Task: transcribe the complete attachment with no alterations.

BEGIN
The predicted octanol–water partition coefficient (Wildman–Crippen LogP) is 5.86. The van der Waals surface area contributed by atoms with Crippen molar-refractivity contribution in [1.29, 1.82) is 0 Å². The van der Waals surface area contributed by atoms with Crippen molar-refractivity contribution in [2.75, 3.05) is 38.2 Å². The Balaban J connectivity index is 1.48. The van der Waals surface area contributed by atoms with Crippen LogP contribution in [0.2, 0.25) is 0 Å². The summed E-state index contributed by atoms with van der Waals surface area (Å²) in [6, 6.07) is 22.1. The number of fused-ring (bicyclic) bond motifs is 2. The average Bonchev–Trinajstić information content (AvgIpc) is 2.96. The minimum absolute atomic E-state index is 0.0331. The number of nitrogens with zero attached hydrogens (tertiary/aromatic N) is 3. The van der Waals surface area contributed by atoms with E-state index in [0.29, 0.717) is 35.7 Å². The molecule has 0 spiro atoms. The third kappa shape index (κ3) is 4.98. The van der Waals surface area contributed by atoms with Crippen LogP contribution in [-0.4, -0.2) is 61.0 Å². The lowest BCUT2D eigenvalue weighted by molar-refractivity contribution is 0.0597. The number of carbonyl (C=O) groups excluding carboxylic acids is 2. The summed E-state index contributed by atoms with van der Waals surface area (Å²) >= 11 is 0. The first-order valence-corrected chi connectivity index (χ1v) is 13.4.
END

The predicted octanol–water partition coefficient (Wildman–Crippen LogP) is 5.86. The van der Waals surface area contributed by atoms with Crippen molar-refractivity contribution in [1.29, 1.82) is 0 Å². The van der Waals surface area contributed by atoms with Crippen molar-refractivity contribution in [2.75, 3.05) is 38.2 Å². The Balaban J connectivity index is 1.48. The van der Waals surface area contributed by atoms with Crippen LogP contribution in [0.2, 0.25) is 0 Å². The summed E-state index contributed by atoms with van der Waals surface area (Å²) in [6, 6.07) is 22.1. The number of fused-ring (bicyclic) bond motifs is 2. The average Bonchev–Trinajstić information content (AvgIpc) is 2.96. The minimum absolute atomic E-state index is 0.0331. The number of nitrogens with zero attached hydrogens (tertiary/aromatic N) is 3. The van der Waals surface area contributed by atoms with E-state index in [0.29, 0.717) is 35.7 Å². The molecule has 0 spiro atoms. The third kappa shape index (κ3) is 4.98. The van der Waals surface area contributed by atoms with Crippen LogP contribution in [-0.4, -0.2) is 61.0 Å². The lowest BCUT2D eigenvalue weighted by molar-refractivity contribution is 0.0597. The number of carbonyl (C=O) groups excluding carboxylic acids is 2. The summed E-state index contributed by atoms with van der Waals surface area (Å²) >= 11 is 0. The first-order valence-corrected chi connectivity index (χ1v) is 13.4.